So given that strict Lorentz invariance is outlandish enough that we could never even prove that it held were it true, all possible models that can encompass local Lorentz invariance must be considered equally valid. Thus, holding physical reality to the absurd requirement of resembling Minkowski-space simply because it’s where we do most of the math that people are used to seems ludicrous to me.

There is a lovely upside to all this. While we have no evidence that anything in nature can go faster than light, there is also nothing in relativity that rules it out. Which means that NASA’s experiments with an Alcubierre drive may yet bear fruit. And that’s something worth being truly optimistic about.


  1. Zack S
    May 19, 2014 at 9:55 pm

    Just because we assume that all reference frames are equally valid doesn’t mean we have to assume that we’re equally likely to find ourselves in all reference frames. So what if the vast majority of possible reference frames are effectively decoupled from us? This strikes me as similar to arguments about the probability of physical laws or fundamental constants having the form they are in our universe, when we have a sample size of one and our intuitions about probability shouldn’t be extrapolated to the laws of physics. (Physicists generally end up falling back on: (1) something like string theory, which makes the laws inevitable, except for choosing among the 10^500 versions of string theory; (b) some combination of the anthropic principle and the multiverse.) But what if the laws are what they are and the vast majority of matter happens to be in a given reference frame just because they are? Until we can gather evidence for an alternative, it’s mere philosophical speculation about which theory we find most aesthetically appealing.

    • May 19, 2014 at 11:12 pm

      Fair point, but I suppose my concern is this: let’s say you have a set of theories X, Y, and Z that concern a phenomenon P. People like X because it makes the math easy, so everyone gets trained in X. Then someone comes up with a hypothetical case S of P which X rules out but Y and Z do not. Is it scientifically appropriate to discard S and not research it because X rules it out? I think not. Sure, it makes S less likely to pan out, but surely that makes it more scientifically important, because science advances through refutation. This makes the issue one of science policy, not abstract philosophy. Given how much scientific reasoning in relativity depends on the Minkowski metric, doesn’t it justify experimental efforts to exclude it from realistic models of spacetime?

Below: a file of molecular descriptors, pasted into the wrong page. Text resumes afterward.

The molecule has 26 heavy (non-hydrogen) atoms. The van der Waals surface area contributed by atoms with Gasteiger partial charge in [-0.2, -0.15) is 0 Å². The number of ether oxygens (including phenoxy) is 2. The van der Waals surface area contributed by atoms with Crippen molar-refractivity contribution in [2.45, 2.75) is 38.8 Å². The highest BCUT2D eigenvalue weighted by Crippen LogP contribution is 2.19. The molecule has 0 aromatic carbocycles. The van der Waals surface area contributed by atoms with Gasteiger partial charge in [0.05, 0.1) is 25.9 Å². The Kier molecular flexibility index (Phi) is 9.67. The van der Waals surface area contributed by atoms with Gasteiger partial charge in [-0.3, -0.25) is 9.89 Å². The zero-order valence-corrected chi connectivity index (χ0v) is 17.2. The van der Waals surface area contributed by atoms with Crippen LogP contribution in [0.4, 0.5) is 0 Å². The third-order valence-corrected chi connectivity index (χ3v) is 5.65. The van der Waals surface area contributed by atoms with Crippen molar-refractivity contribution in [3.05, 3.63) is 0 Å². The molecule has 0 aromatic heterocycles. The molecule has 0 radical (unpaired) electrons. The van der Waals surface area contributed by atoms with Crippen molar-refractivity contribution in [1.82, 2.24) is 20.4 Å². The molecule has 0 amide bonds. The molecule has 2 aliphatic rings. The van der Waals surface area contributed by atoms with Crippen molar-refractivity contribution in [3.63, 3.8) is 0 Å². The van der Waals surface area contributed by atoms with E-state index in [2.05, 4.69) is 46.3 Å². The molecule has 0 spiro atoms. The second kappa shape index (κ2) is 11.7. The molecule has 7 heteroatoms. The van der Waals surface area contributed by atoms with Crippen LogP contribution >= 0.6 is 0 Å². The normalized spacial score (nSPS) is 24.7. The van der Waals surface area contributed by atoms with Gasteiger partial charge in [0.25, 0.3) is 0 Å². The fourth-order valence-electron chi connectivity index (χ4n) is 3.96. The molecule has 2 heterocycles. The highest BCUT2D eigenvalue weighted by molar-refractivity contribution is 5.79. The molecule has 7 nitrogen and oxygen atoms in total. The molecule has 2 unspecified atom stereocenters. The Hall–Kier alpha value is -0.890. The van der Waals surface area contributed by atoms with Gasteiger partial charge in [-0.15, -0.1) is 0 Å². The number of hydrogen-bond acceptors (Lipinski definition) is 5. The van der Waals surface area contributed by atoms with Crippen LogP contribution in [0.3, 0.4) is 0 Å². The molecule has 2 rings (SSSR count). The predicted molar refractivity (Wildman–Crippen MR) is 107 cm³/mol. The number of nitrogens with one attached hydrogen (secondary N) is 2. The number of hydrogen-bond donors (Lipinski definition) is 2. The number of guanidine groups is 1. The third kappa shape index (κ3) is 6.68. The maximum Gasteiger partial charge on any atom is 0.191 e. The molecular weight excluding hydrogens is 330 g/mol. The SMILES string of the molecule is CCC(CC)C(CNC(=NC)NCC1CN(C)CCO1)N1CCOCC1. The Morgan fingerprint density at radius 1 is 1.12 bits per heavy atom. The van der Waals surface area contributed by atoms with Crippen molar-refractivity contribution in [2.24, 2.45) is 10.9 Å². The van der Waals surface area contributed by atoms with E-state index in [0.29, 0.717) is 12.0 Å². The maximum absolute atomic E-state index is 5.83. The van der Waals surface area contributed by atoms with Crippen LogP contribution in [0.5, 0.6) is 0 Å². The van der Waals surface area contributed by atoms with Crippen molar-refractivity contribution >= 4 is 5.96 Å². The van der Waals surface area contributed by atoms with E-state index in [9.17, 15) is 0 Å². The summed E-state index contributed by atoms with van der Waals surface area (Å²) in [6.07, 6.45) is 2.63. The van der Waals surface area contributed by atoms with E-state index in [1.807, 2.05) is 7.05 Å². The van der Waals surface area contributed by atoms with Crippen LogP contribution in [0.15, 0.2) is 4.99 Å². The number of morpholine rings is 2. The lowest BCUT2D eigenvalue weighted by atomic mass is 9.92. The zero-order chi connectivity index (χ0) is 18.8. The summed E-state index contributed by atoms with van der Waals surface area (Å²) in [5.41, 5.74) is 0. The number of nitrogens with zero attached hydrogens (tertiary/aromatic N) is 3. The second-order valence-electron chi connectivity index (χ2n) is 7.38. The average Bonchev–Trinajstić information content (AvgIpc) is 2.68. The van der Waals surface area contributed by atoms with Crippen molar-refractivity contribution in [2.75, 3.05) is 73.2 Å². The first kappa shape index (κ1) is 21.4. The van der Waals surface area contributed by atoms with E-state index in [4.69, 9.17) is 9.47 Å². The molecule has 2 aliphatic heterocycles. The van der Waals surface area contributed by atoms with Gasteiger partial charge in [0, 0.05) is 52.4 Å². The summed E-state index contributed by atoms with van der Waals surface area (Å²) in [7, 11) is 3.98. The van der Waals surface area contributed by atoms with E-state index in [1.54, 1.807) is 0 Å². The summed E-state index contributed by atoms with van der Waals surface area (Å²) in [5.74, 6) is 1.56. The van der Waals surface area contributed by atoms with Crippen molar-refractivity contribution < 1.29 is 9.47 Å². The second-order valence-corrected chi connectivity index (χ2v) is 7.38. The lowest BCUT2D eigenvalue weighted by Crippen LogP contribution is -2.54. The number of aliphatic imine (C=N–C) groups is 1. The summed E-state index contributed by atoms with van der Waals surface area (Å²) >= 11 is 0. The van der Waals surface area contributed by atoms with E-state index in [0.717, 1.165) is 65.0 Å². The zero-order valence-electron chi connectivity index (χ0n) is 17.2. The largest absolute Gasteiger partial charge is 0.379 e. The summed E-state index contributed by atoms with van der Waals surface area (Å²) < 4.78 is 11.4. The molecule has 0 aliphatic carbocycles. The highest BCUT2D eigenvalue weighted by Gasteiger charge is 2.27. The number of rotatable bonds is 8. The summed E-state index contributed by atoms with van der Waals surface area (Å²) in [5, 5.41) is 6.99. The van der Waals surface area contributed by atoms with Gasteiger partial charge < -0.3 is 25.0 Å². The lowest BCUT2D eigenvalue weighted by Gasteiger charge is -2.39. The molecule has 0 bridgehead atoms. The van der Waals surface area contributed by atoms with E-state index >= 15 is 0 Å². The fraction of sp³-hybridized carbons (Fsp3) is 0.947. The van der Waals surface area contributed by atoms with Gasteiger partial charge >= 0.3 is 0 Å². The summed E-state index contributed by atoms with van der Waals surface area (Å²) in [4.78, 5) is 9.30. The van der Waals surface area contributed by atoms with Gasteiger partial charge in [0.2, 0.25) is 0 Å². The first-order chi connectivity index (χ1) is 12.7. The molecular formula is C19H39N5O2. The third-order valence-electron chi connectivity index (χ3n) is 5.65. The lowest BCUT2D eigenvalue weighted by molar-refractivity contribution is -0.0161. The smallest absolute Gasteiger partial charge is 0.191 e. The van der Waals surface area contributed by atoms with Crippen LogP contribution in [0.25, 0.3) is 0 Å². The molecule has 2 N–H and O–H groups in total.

• Zack S
        May 19, 2014 at 11:51 pm

        OK, so what are these experimental / observational efforts that we’re not making (aside from trying to build warp drive itself) that would disprove Minkowski / Lorentz invariance but be consistent with existing data?

        Also, I feel compelled to say, if making the math easier is really a big selling point for a theory (as has sometimes been good guidance in the last few hundred years of physics), then string theorists are really doing it wrong!

      • May 20, 2014 at 12:14 am

        Re string theory: agreed. Mind you, the kind of alternative I’m suggesting admittedly uses a compact dimension to code for spacetime interval, or some equivalent mechanism. So you have to invoke some of the same ideas that string theorists use to get the non-Minkowski spacetime model to work. 😦 As for experimental/observational efforts, I guess what I’d like to see is just a lot more mucking about with warp drive. But if I had a free billion dollars to throw at warp drive research, I’d give some to aid the holometer project and some for neutrino oscillation experiments or anything related to the Higgs. If I had to bet, I would say that understanding the weak force properly would be the way to go to crack warp. You can’t understand relativity until you understand mass. And frankly, we don’t yet. I’m not a physicist, as I often remind people on this blog, but I’ve gone past feeling humble about that. There’s so much physics research time and effort that gets dumped into pointless shit. People don’t put money behind things like warp drive because for most it’s a career-killer.

  2. May 19, 2014 at 10:09 pm

    This reminds me of something I thought of the other week. A photon leaving the surface of the sun and eight minutes later (as far as I’m concerned from my frame of reference) hitting the retina of my eye, in it’s frame of reference has instantaneously traveled from the sun to my eye. Similarly a photon generated at the birth of the universe and heading outwards for billions of years, defining the edge of the universe until the latter collapses in on itself makes the journey in no time at all according to its frame of reference. So all photons think they are the same age, no matter how long they actually are in existence for as far as I am concerned.

    And then I realised that I was anthropomorphising photons.

    • May 19, 2014 at 11:13 pm

      You don’t want to do that. Photons are pretentious little buggers.

  3. jonas balvonas